For me it's Gotham Knights. Getting to see more of Gotham knights. It's the continuation of the Arkham series. But post Bruce Wayne's death, which may or may not have actually happened. And so, you know, you're going to be playing the role of the rest of the crew, right? Nightwing, Robin. Batgirl, Red Hood. So that's interesting. It's going to continue that storyline and I like that. Like, they've really kind of shown in this in this series of games. It's been surprising because you know, comic book and movie/TV adaptations into video games tend to be painful. But this has not been this whole series. has been pretty tight. And this one looks like it's going to continue that. So that's pretty exciting.

Avram Piltch (1:20:06)

That's great. I mean, it's amazing how now, companies just decide to make news by holding like three hour live streams, which by the way, we're probably not live. I mean, how do you know that they were actually there broadcasting? It's probably recorded in the stream at that time. Probably at least with the Minecraft one there was an online vote so they had to tell you which character one so that, that there was some level of real time ness to that. But Netflix did this with what was called the DOM or whatever?

Scott Ertz (1:20:43)

Uh huh. Yeah.

Avram Piltch (1:20:47)

Netflix did this and DC has done this. Minecraft did this. What's next?

Scott Ertz (1:20:53)

Apple's been doing it for the last couple of years. Where do you know that they're taped? Microsoft has been doing these live taped things. So.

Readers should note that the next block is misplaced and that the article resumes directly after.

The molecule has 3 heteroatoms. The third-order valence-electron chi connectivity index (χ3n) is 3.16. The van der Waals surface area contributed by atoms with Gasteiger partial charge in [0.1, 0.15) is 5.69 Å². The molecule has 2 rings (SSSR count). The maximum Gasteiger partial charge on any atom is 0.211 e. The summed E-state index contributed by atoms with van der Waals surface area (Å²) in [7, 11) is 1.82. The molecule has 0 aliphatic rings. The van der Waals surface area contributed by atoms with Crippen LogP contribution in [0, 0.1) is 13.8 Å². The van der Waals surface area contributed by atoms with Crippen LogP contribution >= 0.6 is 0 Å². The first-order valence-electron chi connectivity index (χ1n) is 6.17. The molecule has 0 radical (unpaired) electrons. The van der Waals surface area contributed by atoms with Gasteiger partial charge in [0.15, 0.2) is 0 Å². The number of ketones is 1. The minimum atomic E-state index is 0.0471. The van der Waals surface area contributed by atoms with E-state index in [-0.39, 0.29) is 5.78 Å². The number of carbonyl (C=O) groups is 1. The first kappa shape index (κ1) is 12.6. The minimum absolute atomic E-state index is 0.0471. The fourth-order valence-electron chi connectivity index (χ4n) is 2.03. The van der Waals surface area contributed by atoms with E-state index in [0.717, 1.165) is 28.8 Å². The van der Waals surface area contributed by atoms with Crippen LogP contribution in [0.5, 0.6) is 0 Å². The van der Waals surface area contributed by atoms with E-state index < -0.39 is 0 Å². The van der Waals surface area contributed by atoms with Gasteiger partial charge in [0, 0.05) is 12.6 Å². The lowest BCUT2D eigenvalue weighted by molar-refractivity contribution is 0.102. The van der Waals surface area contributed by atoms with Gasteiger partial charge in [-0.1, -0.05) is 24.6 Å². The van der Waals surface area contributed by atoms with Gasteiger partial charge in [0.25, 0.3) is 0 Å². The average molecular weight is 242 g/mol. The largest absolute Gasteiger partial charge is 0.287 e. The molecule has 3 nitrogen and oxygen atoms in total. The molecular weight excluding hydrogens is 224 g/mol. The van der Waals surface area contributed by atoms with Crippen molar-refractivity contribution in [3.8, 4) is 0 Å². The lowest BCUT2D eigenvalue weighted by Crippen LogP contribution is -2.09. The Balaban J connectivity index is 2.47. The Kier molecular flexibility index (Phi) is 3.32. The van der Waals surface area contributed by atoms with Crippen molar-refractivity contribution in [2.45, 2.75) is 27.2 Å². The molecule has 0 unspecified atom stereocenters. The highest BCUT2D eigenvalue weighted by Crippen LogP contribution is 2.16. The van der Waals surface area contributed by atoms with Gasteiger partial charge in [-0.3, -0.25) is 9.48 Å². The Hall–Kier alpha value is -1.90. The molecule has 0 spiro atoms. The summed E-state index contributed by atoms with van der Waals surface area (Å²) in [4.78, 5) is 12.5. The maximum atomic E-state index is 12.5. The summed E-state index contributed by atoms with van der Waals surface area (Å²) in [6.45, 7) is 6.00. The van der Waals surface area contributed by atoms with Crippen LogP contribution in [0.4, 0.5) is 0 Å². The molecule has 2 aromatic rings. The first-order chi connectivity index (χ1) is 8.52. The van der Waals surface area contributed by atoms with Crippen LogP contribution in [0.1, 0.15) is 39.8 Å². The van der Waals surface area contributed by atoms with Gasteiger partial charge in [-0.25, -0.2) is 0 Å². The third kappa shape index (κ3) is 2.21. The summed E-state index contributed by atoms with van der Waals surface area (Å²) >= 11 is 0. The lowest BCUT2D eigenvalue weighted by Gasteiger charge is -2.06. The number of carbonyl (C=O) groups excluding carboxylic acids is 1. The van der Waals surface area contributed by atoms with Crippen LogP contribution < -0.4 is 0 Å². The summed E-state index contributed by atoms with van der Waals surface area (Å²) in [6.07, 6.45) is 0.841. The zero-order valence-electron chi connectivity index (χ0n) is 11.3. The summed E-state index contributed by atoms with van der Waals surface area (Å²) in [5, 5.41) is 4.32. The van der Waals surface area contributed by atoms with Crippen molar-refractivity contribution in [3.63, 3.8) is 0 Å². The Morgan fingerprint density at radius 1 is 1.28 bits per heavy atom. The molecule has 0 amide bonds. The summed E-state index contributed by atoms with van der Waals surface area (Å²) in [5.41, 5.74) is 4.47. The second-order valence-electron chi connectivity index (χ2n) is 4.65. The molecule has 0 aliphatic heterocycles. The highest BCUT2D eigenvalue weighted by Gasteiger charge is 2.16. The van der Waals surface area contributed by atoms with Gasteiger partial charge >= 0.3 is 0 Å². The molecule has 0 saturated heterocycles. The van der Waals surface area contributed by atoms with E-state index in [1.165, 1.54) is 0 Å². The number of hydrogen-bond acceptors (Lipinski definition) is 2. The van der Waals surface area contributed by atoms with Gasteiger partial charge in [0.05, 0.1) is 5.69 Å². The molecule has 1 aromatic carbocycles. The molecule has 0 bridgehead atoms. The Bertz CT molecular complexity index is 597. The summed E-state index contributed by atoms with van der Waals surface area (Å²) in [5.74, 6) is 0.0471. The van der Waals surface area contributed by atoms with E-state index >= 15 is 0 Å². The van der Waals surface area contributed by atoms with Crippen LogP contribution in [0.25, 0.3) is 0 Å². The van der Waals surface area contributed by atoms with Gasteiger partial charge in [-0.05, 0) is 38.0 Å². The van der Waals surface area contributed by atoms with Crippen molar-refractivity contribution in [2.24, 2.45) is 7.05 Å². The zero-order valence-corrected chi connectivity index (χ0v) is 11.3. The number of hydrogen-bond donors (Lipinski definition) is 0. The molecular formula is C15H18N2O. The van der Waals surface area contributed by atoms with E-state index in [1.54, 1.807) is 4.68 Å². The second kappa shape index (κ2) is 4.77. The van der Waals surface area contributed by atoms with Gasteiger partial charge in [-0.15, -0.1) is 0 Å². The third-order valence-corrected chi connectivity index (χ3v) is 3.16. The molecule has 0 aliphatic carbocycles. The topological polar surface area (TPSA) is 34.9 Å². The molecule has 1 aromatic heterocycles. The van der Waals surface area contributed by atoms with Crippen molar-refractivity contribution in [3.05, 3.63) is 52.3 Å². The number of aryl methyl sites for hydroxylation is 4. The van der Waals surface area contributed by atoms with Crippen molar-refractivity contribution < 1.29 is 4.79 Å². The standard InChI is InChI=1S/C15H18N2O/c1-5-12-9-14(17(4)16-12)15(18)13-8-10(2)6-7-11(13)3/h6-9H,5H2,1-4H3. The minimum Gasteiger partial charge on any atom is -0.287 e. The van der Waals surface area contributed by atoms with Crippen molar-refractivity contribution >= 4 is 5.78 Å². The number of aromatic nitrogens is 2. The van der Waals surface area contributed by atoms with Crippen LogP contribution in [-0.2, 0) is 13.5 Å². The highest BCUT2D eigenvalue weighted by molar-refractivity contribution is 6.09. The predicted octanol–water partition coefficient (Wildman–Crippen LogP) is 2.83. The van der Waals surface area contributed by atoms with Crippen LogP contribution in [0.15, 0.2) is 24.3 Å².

Avram Piltch (1:21:01)

So I don't know. Is there going to be a Marvel one or Disney one soon? Who knows?

Scott Ertz (1:21:07)

I don't know. But there was some Star Wars stuff this weekend as well.

Avram Piltch (1:21:15)

It just keeps coming in-

Scott Ertz (1:21:17)

Data does. And we definitely are live. It's 1042. So just

Avram Piltch (1:21:25)

Yes, yes, that is a fact.

Scott Ertz (1:21:29)

So I just thought that was a funny thing.

Avram Piltch (1:21:36)

Because we're definitely live when the camera cuts out and things freezing unexpectedly that we were live because otherwise we would have been.

Scott Ertz (1:21:43)

Absolutely a good point. Well, that is our show. Thank you to those of you who joined us live. We always appreciate our live viewers. If you're not able to join us live in the future. Normally, Sunday nights at 9pm. Eastern, you can go to F5Live.tv/joinus or when we're having special events like this, the best thing to do is follow us on Facebook F5 Live Refreshing Technology, because that's when you'll definitely see an announcement and when we're going live. Next week, we will also have an altered schedule, hopefully Monday, unless things go weird. So then Roboticon will be over and we can go back to normal. But that's where we are for right now. Definitely check us out doing that. This Saturday will be the First Tech Challenge and Closing Ceremony. You can find us on Roboticon TV on Twitch the best place to watch because we know YouTube made for kids content you can't comment on so find us on Roboticon TV or here on our Twitch Channel cuz we host it as well. I guess with that, on behalf of the staff that's not here, I'm Scott, and Avram, and we'll see you back next week. Ciao.